Spotlight on Student Public Service & Pro Bono: Inspiration to Fight Evictions

Courtney Brown Picture
2015-16 Merit Distinction Honoree, Courtney Brown

Every year, we honor law student pro bono with the PSJD Pro Bono Publico Award. Any 2L or 3L who attends a PSJD subscriber school and has significant pro bono contributions to underserved populations, the public interest community and legal education is eligible for nomination.

This week, the 2015-16 PSJD Pro Bono Publico Award Merit Distinction honorees are guest blogging about law student pro bono and their public interest commitments. Today, we’re featuring Merit Distinction honoree and Golden Gate University School of Law student Courtney Brown, a multi-talented advocate dedicated to the eviction and housing crises facing San Francisco.

Inspiration to Fight Evictions
Courtney Brown, PSJD Pro Bono Publico Merit Distinction Honoree, 2015-2016 (Golden Gate University School of Law)

Having a home is deeply rooted in one’s sense of stability and security; however, too often it can be taken away for the financial benefit of others, especially in San Francisco. San Francisco is currently facing the worst housing crisis in recent history. Here, income and housing inequality is growing rapidly. Increasing rents and evictions displace thousands of tenants, many of whom are low-income senior and/or disabled people. Eviction often displaces people from their long-term homes and San Francisco completely. With each eviction, San Francisco loses more of its culture and history.

Clients are the Inspiration

My clients’ desire and strength to fight for their homes and resist the most powerful eviction push in recent history inspires me every day to continue to do this work. Their inspiration is the driving force behind my late night study sessions, what gets me up in the morning after very little sleep, and what pushes me to stand up in front of often hostile judges to strongly advocate for my clients.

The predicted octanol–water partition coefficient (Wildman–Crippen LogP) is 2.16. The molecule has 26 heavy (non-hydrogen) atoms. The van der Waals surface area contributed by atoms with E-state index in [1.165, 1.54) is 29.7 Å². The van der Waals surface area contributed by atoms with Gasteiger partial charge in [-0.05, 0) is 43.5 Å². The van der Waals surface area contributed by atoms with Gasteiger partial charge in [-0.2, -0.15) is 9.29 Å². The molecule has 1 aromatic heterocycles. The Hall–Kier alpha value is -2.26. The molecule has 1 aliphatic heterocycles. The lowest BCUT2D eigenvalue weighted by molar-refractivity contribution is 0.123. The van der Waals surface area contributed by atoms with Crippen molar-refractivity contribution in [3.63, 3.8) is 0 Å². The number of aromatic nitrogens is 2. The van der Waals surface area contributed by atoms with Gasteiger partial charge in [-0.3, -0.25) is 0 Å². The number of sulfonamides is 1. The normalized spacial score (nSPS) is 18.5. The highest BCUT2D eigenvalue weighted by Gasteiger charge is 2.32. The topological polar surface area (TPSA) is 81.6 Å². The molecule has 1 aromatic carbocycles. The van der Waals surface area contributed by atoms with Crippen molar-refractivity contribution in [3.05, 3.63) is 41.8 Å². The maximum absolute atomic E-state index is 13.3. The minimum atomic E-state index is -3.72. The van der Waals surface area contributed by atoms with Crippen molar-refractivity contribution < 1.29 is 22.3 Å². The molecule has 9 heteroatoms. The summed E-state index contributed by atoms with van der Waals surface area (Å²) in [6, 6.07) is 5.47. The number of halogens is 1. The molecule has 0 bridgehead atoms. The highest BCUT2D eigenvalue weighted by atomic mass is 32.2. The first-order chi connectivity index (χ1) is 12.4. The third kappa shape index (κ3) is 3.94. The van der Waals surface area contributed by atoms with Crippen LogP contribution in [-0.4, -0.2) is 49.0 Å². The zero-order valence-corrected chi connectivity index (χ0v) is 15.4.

I am blessed every day to work alongside clients who have made San Francisco the city it is known to be. It is difficult to imagine the profound loss my clients feel when they lose not only their homes but also the communities in which they have lived for decades. I see just a fraction of the pain and stress in their eyes when they talk about leaving the community in which they grew up and raised their children and grandchildren. From artists and veterans, to seniors and people with disabilities, our city is being “cleansed” of everyone that gives this city the personality that makes it so unique. And yet, these people persevere in the face of struggle. And so do I.

As I continue my career in tenants’ rights law, I will continue to meet amazing people who helped build this city. While assisting clients in the battle to enforce their rights, I am inspired by their stories and their strength in the face of adversity.

One of my first clients was facing an Ellis Action eviction. In short, the Ellis Act is a California law that allows landlords to exit the rental business by evicting all of the tenants at the rental property. Unfortunately, this law that was put in place to assist “mom and pop” landlords, is now being abused by real estate speculators, who use the law to flip the rental property so they can make a profit. This client was a 69-year old Vietnam War Veteran who suffered from PTSD. Due to his condition, he was unable to leave the house for long periods of time, so when I needed to talk to him about his case or have him sign papers, I would always go to his house. He would tell me stories about the war and about the special unit he was assigned to, and no matter how many times we lost a motion in court regarding his eviction he was always looking for the bright side. Luckily, through our perseverance, the landlord, notorious in San Francisco for using the Ellis Act to flip properties, decided the fight was not worth it and dismissed the eviction action.

We Need You to Get Involved